Sunday, September 16, 2018

'Dirty! He is strong man, that fellow.'


There's often a vicarious "can you take it?" quality to Foreign Legion stories. The readers is invited to imagine whether he, in the protagonist's boots, can take the discipline, the climate, the bullying by superior officers. Such stories are often tests of character, the final exam taking place under fire when some (usually) Muslim insurgents attack the post or the patrol. Going against that grain, Georges Surdez's "Three Mad Sergeants" (Adventure, February 1939) is one of the master's most nihilistic works in his genre. It concerns a unit on punishment detail in the Atlas mountains as winter hits. They're put in charge of the titular non-coms, the worst of whom, and thus the leader, being a sadistic, possibly syphilitic Pole named Larkorska. While he torments the men, the other two, rivals for a woman, goad each other toward mutual destruction, egged on by Lakorska, the enemy of all. The hero of this tale is Magnus, a former German officer who apparently joined the Legion to forget his killing of a best friend for cowardice on a world-war battlefield. Normally he's the drunk of the regiment -- or else it's the Bulgarian, Nikirov, obsessed with finding a hidden stash of booze -- but as he sobers up, deprived of liquor (apart from the daily wine ration) by the cruel Lakorska, he regains enough of his old pride to find his situation intolerable.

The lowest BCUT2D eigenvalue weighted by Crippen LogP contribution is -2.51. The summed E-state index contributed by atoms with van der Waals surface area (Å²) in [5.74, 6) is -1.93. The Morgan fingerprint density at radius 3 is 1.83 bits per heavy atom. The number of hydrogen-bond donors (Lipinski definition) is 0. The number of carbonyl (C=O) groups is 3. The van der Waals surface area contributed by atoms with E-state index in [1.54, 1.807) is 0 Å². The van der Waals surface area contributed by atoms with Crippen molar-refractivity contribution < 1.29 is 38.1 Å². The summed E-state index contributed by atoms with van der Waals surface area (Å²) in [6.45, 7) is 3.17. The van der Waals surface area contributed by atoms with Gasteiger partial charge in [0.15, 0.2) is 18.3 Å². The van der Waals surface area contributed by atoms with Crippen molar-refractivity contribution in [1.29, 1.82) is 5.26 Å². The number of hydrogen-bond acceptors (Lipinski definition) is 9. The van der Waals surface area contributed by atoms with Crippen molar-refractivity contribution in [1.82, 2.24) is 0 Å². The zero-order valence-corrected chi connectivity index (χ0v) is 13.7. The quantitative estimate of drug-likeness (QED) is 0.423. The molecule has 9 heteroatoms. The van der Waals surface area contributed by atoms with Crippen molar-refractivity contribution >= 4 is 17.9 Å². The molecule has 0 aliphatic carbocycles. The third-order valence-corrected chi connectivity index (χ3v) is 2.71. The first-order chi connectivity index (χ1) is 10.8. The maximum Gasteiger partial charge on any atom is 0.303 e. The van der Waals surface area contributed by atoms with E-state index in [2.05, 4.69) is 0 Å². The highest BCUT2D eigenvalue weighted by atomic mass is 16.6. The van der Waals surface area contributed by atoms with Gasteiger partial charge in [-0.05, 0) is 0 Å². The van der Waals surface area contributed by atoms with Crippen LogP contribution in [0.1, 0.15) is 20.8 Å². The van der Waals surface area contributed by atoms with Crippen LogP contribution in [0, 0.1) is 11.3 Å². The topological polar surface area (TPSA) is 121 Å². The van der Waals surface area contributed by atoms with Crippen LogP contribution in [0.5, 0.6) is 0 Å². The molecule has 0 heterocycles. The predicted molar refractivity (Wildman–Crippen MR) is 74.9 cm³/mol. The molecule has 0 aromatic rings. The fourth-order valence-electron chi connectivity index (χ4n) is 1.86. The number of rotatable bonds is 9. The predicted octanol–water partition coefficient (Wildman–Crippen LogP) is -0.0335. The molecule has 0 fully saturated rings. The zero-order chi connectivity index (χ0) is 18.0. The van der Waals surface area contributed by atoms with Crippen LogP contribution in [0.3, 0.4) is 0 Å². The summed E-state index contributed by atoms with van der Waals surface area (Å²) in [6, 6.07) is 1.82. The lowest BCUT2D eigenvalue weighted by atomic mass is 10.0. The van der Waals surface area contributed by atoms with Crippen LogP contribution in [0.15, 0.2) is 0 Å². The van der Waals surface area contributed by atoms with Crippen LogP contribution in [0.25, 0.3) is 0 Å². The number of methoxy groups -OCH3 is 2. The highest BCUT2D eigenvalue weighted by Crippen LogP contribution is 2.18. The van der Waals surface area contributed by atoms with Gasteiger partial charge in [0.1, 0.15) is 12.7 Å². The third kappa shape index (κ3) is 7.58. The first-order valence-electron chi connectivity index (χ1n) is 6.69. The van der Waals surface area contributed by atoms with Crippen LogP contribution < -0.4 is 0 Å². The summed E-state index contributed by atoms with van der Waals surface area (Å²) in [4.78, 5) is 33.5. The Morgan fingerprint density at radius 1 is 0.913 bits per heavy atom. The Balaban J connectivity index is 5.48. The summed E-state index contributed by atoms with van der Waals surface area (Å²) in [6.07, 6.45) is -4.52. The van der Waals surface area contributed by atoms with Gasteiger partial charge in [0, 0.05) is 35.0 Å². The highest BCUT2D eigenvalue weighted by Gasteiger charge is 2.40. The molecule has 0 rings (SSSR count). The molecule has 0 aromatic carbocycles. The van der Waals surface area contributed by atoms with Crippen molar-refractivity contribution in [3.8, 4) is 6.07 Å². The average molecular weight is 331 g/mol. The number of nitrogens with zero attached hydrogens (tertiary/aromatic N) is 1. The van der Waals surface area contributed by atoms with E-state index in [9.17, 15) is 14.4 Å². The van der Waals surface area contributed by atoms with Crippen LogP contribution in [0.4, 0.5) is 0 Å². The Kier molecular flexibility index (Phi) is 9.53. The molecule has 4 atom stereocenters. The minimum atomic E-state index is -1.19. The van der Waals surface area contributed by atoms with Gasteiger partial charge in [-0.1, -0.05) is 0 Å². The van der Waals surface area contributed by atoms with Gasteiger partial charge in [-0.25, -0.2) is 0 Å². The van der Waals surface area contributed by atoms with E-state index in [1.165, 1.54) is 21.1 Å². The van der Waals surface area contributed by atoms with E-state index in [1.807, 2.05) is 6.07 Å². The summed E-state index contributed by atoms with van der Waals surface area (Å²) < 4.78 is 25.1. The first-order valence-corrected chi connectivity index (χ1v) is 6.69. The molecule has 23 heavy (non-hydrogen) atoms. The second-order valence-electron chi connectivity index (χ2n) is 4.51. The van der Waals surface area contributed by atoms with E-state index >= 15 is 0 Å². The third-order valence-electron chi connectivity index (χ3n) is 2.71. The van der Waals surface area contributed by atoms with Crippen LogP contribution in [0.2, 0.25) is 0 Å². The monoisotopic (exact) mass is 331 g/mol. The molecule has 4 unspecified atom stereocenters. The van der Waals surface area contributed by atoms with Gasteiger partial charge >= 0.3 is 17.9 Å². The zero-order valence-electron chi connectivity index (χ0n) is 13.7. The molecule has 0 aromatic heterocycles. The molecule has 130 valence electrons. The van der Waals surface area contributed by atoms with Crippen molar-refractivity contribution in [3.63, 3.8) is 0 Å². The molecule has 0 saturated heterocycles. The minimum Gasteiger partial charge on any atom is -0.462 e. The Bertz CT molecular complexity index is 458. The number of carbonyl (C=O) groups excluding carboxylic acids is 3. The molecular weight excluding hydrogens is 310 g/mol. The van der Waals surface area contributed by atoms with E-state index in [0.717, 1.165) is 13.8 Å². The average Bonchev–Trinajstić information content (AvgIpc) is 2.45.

Not to worry, though, since after Lakorska finally gets one of the other sergeants to kill the other, the maddest of the sergeants takes out the survivor and goes completely berserk, holing up in his well-stocked, well-fortified quarters to take potshots at anyone that moves. With his newfound clarity, Magnus realizes that the men have to take Lakorska alive in order not to be accused of fragging all three sergeants. He also comes up with a plan to smoke him out of his lair so he can be dogpiled, but doesn't anticipate the madman bursting out into the open stark naked, his apparently pasty pallor making excellent camouflage in the snow. It falls to Bulgarian brute Nikirov finally to subdue Lakorska, overcoming the Pole's proverbial strength of a madman (see Nikirov's comment in the header) in a desperate grapple. In the end, Nikirov finally finds the legendary stash and all the survivors get wasted except Magnus, who holds out until the captain who originally assigned everyone to this wintry hell offers him a promotion for his leadership. That brings back unbearable memories of the war, along with a sergeant's stripes, both of which he hopes to "soak off" by throwing himself off the wagon at the end. Most of the time you can find some sort of a moral in a Surdez story, but this one is bracing, and arguably one of his best, in its complete absence of such a thing.

1 comment: